I told my sister that I ate my feelings all week, and have since gained the #sandyfifteen. She said – we all did, but WHY DO YOU HAVE SO MANY FEELINGS? Considering that I *almost* wouldn’t have even known about  the storm if I hadn’t watched TV, my neighborhood and my parents neighborhoods never even lost power, and everyone I know is mostly fine- why do I care so much? Why am I so devastated? I dont really know why. Cant explain it. Its like my whole privileged life just came into focus. Before the storm hit- aside from dealing with my kids, and blog/work- my biggest problem was: What shoes should I buy this season? This was more than just a passing thought, it was something I was working on. Wow. What a shock. It’s hard to just go back to pretending I don’t know whats happening. Anyway, thats how I feel about it.

Some photos from Red Hook and Coney Island (which aside from sand, was largely OK.)

Here is a list of relief charities from NYC blogger Sweet Fine Day, whose blogpost on Brooklyn and Sandy is heartbreaking, HERE. I also enjoyed Door 16’s post about returning to Dumbo HERE.

The Brooklyn Recovery Fund

Coney Island Shorefront Y

Red Hook Initiative

New York Cares

Staten Island Project Hospitality

New York City Coalition Against Hunger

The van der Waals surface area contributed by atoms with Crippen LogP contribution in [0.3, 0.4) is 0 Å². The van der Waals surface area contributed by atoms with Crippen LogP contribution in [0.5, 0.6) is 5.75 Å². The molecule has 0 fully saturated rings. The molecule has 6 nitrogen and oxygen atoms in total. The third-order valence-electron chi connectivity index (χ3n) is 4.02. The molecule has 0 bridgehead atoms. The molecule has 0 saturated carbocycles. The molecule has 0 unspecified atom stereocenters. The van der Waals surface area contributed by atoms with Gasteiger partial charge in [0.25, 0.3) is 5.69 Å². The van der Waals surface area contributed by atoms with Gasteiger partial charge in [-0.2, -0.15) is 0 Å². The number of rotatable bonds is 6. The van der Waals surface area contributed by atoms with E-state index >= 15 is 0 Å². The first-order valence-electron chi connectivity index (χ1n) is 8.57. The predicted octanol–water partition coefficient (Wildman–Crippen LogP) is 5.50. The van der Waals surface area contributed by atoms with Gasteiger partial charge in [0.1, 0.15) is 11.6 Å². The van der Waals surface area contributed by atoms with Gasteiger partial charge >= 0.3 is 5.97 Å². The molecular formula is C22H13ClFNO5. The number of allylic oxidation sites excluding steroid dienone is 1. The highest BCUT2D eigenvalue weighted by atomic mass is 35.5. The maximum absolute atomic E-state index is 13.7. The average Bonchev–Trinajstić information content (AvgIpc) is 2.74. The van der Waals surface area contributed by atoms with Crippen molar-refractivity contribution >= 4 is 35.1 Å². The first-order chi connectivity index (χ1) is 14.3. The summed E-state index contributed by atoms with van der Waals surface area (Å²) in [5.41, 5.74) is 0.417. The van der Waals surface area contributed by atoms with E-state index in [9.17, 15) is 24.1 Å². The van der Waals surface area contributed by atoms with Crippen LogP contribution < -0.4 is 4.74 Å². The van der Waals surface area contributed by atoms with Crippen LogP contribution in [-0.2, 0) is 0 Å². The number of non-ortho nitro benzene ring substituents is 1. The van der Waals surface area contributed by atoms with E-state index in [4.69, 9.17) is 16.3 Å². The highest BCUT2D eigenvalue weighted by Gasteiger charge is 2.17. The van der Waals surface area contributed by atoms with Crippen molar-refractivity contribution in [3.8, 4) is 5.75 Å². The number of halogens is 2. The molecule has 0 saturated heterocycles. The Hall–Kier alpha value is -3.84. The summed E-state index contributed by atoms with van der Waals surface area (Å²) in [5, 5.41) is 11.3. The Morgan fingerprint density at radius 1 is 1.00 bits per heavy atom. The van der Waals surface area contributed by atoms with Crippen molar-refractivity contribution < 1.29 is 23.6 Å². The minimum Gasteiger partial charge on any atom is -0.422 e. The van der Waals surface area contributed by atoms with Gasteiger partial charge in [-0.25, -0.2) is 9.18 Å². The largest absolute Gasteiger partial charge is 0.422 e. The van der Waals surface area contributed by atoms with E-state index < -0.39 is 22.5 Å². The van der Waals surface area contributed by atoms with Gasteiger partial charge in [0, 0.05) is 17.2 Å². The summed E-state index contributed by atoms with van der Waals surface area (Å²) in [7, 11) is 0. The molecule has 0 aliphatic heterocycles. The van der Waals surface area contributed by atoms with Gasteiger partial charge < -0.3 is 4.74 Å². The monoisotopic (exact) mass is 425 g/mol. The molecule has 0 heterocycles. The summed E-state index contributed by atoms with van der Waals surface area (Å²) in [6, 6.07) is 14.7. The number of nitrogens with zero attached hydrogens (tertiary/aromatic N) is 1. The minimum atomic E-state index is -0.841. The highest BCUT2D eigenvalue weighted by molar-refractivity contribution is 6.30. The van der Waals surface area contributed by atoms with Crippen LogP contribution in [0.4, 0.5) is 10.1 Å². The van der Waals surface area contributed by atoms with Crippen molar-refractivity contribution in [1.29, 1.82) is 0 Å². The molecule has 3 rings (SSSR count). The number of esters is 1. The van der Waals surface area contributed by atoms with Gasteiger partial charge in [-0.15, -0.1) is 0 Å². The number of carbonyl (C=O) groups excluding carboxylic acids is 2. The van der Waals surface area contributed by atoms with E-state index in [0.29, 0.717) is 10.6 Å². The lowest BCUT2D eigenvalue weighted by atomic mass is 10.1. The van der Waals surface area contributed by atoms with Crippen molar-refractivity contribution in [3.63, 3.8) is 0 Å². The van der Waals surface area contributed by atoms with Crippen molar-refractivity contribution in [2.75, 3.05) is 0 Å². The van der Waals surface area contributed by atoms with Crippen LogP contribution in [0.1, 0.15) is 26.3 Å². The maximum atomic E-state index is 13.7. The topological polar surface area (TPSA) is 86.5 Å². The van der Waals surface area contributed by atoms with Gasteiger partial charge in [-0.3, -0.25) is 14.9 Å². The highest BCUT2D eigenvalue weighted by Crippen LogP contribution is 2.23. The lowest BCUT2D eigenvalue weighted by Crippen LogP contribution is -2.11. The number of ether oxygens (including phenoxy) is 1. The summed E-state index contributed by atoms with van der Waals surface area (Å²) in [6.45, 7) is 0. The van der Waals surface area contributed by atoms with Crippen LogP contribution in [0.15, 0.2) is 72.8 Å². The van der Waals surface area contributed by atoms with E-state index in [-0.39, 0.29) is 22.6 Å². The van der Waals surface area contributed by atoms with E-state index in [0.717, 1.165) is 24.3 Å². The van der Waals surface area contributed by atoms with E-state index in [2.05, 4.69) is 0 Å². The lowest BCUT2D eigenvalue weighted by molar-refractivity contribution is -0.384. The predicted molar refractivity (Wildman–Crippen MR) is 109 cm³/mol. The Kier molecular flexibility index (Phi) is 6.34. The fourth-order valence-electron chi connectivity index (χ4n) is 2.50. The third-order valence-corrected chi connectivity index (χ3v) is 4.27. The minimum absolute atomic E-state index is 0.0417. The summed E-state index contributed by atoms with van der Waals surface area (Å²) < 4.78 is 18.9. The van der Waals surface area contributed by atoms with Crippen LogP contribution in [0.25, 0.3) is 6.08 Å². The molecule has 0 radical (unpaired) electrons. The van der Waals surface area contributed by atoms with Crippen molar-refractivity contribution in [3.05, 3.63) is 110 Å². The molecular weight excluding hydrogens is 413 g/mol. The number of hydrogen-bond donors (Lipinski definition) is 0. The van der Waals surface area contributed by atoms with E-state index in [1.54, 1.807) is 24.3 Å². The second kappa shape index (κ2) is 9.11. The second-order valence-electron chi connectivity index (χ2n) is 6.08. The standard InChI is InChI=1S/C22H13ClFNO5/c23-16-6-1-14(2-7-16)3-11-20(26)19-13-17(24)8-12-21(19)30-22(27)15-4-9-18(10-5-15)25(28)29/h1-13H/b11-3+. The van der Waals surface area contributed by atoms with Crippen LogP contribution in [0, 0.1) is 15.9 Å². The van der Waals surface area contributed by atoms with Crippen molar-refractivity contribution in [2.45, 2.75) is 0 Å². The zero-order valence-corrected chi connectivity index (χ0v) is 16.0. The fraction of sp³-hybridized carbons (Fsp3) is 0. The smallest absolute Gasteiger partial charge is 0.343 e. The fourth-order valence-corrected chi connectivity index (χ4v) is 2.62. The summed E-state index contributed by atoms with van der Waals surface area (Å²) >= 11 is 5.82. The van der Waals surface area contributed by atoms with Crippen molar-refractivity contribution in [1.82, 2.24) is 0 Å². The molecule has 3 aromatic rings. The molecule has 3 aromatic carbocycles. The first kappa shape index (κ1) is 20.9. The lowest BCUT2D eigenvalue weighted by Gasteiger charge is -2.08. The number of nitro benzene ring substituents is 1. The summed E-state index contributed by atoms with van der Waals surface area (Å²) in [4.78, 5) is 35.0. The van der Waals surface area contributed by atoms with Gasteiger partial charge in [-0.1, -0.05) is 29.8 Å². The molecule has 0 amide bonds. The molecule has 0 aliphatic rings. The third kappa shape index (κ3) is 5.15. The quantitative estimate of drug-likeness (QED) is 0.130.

Food Bank for NYC
Masbia Food Kitchen
The Ali Forney Drop In Center for Homeless LGBT Youth

The Rockaway Waterfront Alliance

CAAAV Chinatown, Organizing Asian Communities

Hurricane Sandy Nonprofit Resources Page

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Comments

  1. THanks for all of this, especially putting my own guilt into words. I was unscathed in the storm and pretty much enjoyed a full week off from work while half of manhattan was under water and without power. My boyfriend and I walked 10 miles a day last week into downtown manhattan and I could barely take a single picture. It’s amazing on how glaringly different my life was uptown versus everyone else below the 30th St dividing line.

    Until this week, I thought I was ‘struggling’ as a New Yorker—30 years old, living with roommates (what a failure!!), bitching about who is hogging the washing machine. After this week I’ve felt so lucky and privileged that I feel guilty about it. I was going out to dinner last week on 9th ave while people were filling up their pots and pans at the fire hydrant. I felt even guiltier leaving the island this weekend while i headed up to see my family.

    I think this is an example of how fragile our modern day society is (highly dependent on gas, technology, and electricity) and how much help people in our own back yards need. This isn’t just post-Sandy, it’s every day. Sandy just helped all of us see that.

  2. Thank you for taking the time for collecting all this info and writing it all up. We left coasters only hear Red Cross and that hardly seems quick enough. Been following Door Sixteen’s tweets and photo story and now Sweet Fine Day. Feel like this is the real news we’ve needed to hear out this way. Where is the freaking news coverage? The world just keeps on turning doesn’t it? Not going to pretend like this didn’t happen. Will make sure this gets around to those I know.